If you do have more than one flex shaft, and you’re using multiple foot controls, this gizmo is calling your name. You can use up to five machines (one at a time), all with the same pedal. Pull one handpiece/shaft from its slot in the switch panel, and that one goes “live.” No more searching blindly with your foot for the right pedal. Any motor that can be used with a foot pedal will work with this switch. Otto Frei’s the only supplier I can find who carries it.


It doesn’t seem right not to mention the tool that could be seen as the evolutionary legacy to the flex shaft. With the motor contained in the handpiece and no shaft to weigh you down, the micromotor is similar to a Dremel. Different makes and models will vary, but in general, the handpiece is light, agile, and well balanced. It runs smoother, truer, and much faster, and the power supply/control unit can run several handpieces. Most micromotors offer reverse, dial speed or foot-pedal control, and adjustable chuck and quick-release handpieces. Some offer hammer and specialty handpieces — even belt-sanding attachments. Performance varies widely, so do your research!

Cotton swab

Flex-shaft tricks

Swabs and skewers

Cotton swabs, toothpicks, and bamboo skewers make neat little finishing aids for tight places. Use cardboard or wood-shafted swabs; the hollow plastic ones collapse. Snip the swab mid-shaft, and chuck the stump. You can charge the cotton end with tripoli, rouge, etc., and use it as a tiny buff. Or, snip the cotton off entirely, spin the shaft against a separating disk to shape it, charge it, and use it like a hard felt buff. Round wooden toothpicks and kabob skewers can be cut to size, shaped, and used as micro finishers.

Miniscule but mighty

The smallest members of the versatile ball-bur family can be the handiest.

  • Sign your work with a 0.4 mm ball bur. It takes practice and a steady hand, but gets you into places a stamp won’t go. Vary the motor speed for each letter.
  • Use a 0.4 mm or so bur to restore a texture, such as reticulation, that has been compromised by an accidental solder spill or finishing slip.
Pilot mark
  • Use a 1 mm or smaller bur to grind a “kernel” (pilot mark) prior to drilling into a tube or hollow object. Try doing that with a center punch!

Pull it true

I always plan for the worst. If I need to drill a 2 mm (5⁄64-in.) hole dead center in a rectangular sheet, I always start small, below 1 mm, to allow for mid-course correction. A small hole drilled awry can be “pulled” to center with a narrow cylinder or Krause bur. Thread the bur into the hole and grind the side of the hole, enlarging it until the hole is more or less centered. Then, use a larger drill bit to clean up the slightly irregular hole, and finish with a 2 mm (5⁄64-in.) bit.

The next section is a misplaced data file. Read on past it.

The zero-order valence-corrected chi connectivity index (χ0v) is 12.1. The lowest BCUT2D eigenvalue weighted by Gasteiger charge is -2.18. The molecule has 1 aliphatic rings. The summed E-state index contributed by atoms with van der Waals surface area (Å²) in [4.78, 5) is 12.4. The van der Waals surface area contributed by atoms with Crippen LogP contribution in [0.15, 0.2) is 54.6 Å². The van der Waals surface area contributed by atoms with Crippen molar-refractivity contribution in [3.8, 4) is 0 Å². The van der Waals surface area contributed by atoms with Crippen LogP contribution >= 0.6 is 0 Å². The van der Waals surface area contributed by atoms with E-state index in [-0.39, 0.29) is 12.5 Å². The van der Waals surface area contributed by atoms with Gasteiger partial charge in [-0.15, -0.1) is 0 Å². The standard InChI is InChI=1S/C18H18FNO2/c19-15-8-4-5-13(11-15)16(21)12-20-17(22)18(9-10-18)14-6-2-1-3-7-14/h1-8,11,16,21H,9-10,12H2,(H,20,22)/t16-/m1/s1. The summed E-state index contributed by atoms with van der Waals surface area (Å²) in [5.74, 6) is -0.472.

Make it safe

There are times when a bur with a safe, noncutting side can save the day. Grind the side of a cylinder or inverted cone bur smooth by slowly spinning the teeth against a separating disk until they are gone. Since only the teeth on the end remain, you can use this “improved” bur to refine the bottom of a hole, channel, or bezel without harming the side walls. Also, try “safing” the bottom of the bur or other bur shapes. But remember: There’s no going back!

The lowdown

I have my flex shaft hanging fairly low so that I can hold the handpiece, chuck facing up, steady against my bench pin without over-bending the shaft. This way, I can bring work to the spinning chuck. I can use the side of a separating disk as an abrasive turntable or lap against which I sharpen tools, or I can file a point on a piece of wire by spinning it in my fingers against the disk. The possibilities are endless.

Tube and rod

Tube and rod

Filing a perfect, true end on a tube or rod isn’t rocket science, sure, but it can be done more efficiently if the rod or tube fits in the chuck of a #30 handpiece. Chuck a short length of rod/tubing — under 2 in. (51 mm) long (too long and it will wobble) — and hold the handpiece chuck facing up against your bench pin. Step on the pedal so that the shaft spins forward at a relatively slow speed. Now here’s the tricky part: Hold a flat file flat on the face of the tube nearest you, with the teeth of the file facing into the spin. (If you hold the file in your right hand, the teeth will be pointing to the left. Because the tube is spinning into the file teeth, you will plane the whole face of the tube. No harm will be done if the file is held on the opposite side of the tube; it just won’t cut. Like many flex-shaft techniques, this takes practice.